EarthKeepers Launch School Recycling Program!

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Becci Curry, gifted teacher at Sugar Mill Elementary, no longer has to take home her students’ recyclables every week to deposit in her residential recycling bins. Advanced Disposal, St. Marys, Woodbine, and Camden County’s waste collection vendor, is now collecting single stream recyclables at area schools at no cost to the schools or taxpayers.

According to Curry, the addition of a recycling program for schools not only keeps a large amount of materials from ending up at our local landfill, but also inspires the students to carry over their recycling habits into their homes. Gale Lizana, science teacher at St. Marys Elementary School, agrees.

“The students at St. Marys Elementary are going green by recycling their empty water bottles,” Lizana said. “Students can drop off the bottles on the way to lunch or while heading to their resource classes (Art, Music, PE).” Lizana said that several SMES 5th grade students made posters for the school encouraging students to recycle in the special receptacle placed in the school cafeteria.

Elizabeth King, Senior Beta Club Sponsor at Camden County High School, said that recycling has been going great at her school.

“The Senior Beta Club spearheaded the effort by placing bins around the school campus for collecting plastic drink bottles and aluminum cans, King said. “In the first three weeks of school in January, 275 gallons of plastic bottles were collected,” she continued. “Now teachers and students alike are living greener thanks to the encouragement of St. Marys EarthKeepers.”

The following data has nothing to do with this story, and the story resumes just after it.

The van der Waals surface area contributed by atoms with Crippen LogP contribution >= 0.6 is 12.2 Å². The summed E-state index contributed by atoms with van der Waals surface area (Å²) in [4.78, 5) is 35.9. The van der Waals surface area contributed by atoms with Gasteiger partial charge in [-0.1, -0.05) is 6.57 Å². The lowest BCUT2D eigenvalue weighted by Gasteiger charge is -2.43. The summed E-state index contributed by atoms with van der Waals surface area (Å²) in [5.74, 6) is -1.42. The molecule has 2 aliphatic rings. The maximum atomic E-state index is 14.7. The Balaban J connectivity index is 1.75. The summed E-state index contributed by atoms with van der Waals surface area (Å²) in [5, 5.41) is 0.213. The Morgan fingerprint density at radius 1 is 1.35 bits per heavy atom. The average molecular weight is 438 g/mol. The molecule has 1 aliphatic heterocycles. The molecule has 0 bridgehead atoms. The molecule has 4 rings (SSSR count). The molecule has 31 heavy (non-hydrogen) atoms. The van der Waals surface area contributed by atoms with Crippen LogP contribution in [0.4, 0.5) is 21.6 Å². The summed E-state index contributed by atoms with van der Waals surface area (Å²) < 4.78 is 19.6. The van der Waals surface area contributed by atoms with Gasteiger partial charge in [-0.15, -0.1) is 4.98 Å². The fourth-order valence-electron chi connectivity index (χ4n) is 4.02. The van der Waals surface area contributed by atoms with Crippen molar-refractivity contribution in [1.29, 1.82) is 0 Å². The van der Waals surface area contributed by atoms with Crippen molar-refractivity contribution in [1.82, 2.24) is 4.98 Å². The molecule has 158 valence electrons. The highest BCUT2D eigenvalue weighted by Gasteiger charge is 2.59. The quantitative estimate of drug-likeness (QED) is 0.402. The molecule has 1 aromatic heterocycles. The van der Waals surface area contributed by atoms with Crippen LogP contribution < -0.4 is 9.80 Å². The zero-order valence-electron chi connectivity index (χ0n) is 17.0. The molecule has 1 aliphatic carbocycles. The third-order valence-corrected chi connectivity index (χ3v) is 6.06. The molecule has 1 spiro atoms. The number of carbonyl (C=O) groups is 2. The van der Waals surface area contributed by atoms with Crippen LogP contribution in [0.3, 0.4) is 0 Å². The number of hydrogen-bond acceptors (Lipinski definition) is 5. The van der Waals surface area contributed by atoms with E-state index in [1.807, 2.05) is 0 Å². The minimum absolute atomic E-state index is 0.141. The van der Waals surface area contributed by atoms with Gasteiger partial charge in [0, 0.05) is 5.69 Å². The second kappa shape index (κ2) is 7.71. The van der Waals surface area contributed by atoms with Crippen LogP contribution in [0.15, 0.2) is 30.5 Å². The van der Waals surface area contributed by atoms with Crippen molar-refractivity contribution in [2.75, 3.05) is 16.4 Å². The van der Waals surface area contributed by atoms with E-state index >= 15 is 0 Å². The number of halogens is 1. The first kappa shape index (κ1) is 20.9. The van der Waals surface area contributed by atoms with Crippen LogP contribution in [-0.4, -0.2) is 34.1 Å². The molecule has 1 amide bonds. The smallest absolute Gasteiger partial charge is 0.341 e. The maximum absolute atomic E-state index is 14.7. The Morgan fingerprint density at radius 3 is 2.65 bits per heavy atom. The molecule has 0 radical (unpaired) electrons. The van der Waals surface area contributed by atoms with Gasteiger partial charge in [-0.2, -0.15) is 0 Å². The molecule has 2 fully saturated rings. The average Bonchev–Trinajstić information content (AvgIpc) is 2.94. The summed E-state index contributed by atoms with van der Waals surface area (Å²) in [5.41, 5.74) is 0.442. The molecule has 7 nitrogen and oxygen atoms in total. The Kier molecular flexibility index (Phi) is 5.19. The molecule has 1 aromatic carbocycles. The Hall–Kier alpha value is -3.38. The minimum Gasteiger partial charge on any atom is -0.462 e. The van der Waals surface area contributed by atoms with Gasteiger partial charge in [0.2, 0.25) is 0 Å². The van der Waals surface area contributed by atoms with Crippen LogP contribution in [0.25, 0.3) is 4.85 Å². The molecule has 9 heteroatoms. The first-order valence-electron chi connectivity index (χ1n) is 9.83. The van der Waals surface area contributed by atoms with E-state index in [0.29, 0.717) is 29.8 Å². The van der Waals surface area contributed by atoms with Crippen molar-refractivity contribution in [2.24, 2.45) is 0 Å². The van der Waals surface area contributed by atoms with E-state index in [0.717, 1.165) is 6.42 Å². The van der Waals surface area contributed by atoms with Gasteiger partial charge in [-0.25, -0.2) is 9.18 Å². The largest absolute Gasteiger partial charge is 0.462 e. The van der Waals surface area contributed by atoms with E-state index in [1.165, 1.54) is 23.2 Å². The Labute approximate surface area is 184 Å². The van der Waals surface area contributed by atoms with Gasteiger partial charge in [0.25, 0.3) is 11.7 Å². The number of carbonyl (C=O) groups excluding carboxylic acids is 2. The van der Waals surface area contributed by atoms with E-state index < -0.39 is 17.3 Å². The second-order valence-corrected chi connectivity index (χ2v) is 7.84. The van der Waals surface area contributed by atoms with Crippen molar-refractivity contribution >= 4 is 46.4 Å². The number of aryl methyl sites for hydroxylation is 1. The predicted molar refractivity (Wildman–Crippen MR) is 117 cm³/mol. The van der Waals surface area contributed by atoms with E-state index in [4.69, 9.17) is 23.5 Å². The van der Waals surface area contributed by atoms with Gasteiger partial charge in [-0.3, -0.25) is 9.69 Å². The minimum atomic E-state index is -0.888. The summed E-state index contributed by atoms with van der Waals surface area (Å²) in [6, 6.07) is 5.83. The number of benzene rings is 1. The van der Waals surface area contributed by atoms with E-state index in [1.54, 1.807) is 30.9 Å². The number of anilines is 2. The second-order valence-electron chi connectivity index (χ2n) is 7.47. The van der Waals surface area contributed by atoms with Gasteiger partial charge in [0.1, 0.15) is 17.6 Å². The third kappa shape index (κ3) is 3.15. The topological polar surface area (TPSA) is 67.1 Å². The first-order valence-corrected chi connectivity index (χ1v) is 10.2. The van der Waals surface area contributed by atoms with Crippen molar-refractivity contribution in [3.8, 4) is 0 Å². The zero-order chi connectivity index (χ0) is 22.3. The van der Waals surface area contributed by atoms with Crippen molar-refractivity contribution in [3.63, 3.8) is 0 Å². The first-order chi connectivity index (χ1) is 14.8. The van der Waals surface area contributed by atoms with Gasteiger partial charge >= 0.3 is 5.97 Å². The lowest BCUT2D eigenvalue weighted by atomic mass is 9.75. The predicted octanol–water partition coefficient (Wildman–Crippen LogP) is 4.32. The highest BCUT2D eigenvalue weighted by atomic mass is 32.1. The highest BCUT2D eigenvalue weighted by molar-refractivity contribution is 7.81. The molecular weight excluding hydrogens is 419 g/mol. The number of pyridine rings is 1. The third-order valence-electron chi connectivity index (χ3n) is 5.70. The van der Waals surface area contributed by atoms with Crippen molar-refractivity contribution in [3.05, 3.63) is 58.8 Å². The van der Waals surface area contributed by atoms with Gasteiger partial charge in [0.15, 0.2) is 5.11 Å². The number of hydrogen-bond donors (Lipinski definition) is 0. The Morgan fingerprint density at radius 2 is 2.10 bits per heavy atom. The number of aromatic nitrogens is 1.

In December 2007, at the urging of St. Marys EarthKeepers and other environmentally aware residents, the City of St. Marys incorporated a curbside recycling program into the City’s garbage collection plan. (Woodbine and Camden County were already practicing curbside recycling.) St. Marys residents embraced the program and demonstrated their dedication to living green with a 60% participation rate—more than twice the national average. St. Marys EarthKeepers, shortly thereafter, began talking to educators in the schools to develop a program to encourage recycling at schools. Currently, St. Marys EarthKeepers are working with commercial establishments to bring curbside recycling to the business sector of the community as well.

Residential Ops Manager for Advanced Disposal Ray West said that providing recycling collection for the schools is a good way to show their commitment to community involvement at all levels.

“We know the children are great influencers when it comes to home practices,” West said. “While they practice recycling at school, the concept becomes more and more entrenched in their minds as the ‘right thing to do’ and they are vigilant in persuading their parents and siblings to be better EarthKeepers at home. Recycling becomes their natural mindset as they grow up. It’s what they know, and it’s what they will practice for the rest of their lives.” West is in the process of setting up meetings with the other Camden County schools located in areas where curbside recycling is already offered to residents, and looks forward to working with the Kingsland schools in the future should they launch their own residential curbside recycling program.

Frank Quinby, Chairman of St. Marys EarthKeepers, is encouraged by the participating schools’ enthusiasm and hopes that it spreads to the entire county school system.

“The EarthKeepers slogan is, ‘together we can change the world’. We know that through education and by example, our children can fully understand the importance of protecting our environment. The school recycling program is a great beginning.”

For more information, call 912-729-1103, or visit www.stmarysearthkeepers.com.

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